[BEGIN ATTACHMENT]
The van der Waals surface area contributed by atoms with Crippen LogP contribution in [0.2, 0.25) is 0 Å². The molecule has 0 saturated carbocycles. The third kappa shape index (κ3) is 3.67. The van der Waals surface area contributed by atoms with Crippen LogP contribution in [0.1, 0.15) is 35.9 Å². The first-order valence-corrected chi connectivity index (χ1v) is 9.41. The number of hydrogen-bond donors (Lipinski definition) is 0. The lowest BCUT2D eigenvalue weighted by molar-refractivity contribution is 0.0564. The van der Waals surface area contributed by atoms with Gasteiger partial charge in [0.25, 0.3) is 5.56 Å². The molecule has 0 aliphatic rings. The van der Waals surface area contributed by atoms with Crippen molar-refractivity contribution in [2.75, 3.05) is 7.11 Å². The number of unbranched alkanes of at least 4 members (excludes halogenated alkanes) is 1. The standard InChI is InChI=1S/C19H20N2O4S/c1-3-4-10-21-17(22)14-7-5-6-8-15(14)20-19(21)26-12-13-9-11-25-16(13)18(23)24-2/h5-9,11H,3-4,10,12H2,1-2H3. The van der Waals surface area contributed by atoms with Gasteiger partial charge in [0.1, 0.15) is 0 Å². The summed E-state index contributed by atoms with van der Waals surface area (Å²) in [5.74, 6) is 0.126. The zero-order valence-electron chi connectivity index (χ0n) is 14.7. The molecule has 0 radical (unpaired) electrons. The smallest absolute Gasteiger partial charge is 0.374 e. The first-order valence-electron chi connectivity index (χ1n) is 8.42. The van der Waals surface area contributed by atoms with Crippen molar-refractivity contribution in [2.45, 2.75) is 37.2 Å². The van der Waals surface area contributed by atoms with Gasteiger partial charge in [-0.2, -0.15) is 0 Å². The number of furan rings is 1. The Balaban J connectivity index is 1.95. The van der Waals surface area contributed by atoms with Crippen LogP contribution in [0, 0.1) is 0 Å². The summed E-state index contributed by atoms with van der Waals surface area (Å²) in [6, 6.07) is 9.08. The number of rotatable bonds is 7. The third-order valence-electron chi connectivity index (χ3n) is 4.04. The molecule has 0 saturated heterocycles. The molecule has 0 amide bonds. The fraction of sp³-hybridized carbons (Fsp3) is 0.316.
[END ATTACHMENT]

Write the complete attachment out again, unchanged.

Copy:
The van der Waals surface area contributed by atoms with Crippen LogP contribution in [0.2, 0.25) is 0 Å². The molecule has 0 saturated carbocycles. The third kappa shape index (κ3) is 3.67. The van der Waals surface area contributed by atoms with Crippen LogP contribution in [0.1, 0.15) is 35.9 Å². The first-order valence-corrected chi connectivity index (χ1v) is 9.41. The number of hydrogen-bond donors (Lipinski definition) is 0. The lowest BCUT2D eigenvalue weighted by molar-refractivity contribution is 0.0564. The van der Waals surface area contributed by atoms with Gasteiger partial charge in [0.25, 0.3) is 5.56 Å². The molecule has 0 aliphatic rings. The van der Waals surface area contributed by atoms with Crippen molar-refractivity contribution in [2.75, 3.05) is 7.11 Å². The number of unbranched alkanes of at least 4 members (excludes halogenated alkanes) is 1. The standard InChI is InChI=1S/C19H20N2O4S/c1-3-4-10-21-17(22)14-7-5-6-8-15(14)20-19(21)26-12-13-9-11-25-16(13)18(23)24-2/h5-9,11H,3-4,10,12H2,1-2H3. The van der Waals surface area contributed by atoms with Gasteiger partial charge in [0.1, 0.15) is 0 Å². The summed E-state index contributed by atoms with van der Waals surface area (Å²) in [5.74, 6) is 0.126. The zero-order valence-electron chi connectivity index (χ0n) is 14.7. The molecule has 0 radical (unpaired) electrons. The smallest absolute Gasteiger partial charge is 0.374 e. The first-order valence-electron chi connectivity index (χ1n) is 8.42. The van der Waals surface area contributed by atoms with Crippen molar-refractivity contribution in [2.45, 2.75) is 37.2 Å². The van der Waals surface area contributed by atoms with Gasteiger partial charge in [-0.2, -0.15) is 0 Å². The number of furan rings is 1. The Balaban J connectivity index is 1.95. The van der Waals surface area contributed by atoms with Crippen LogP contribution in [0, 0.1) is 0 Å². The summed E-state index contributed by atoms with van der Waals surface area (Å²) in [6, 6.07) is 9.08. The number of rotatable bonds is 7. The third-order valence-electron chi connectivity index (χ3n) is 4.04. The molecule has 0 saturated heterocycles. The molecule has 0 amide bonds. The fraction of sp³-hybridized carbons (Fsp3) is 0.316.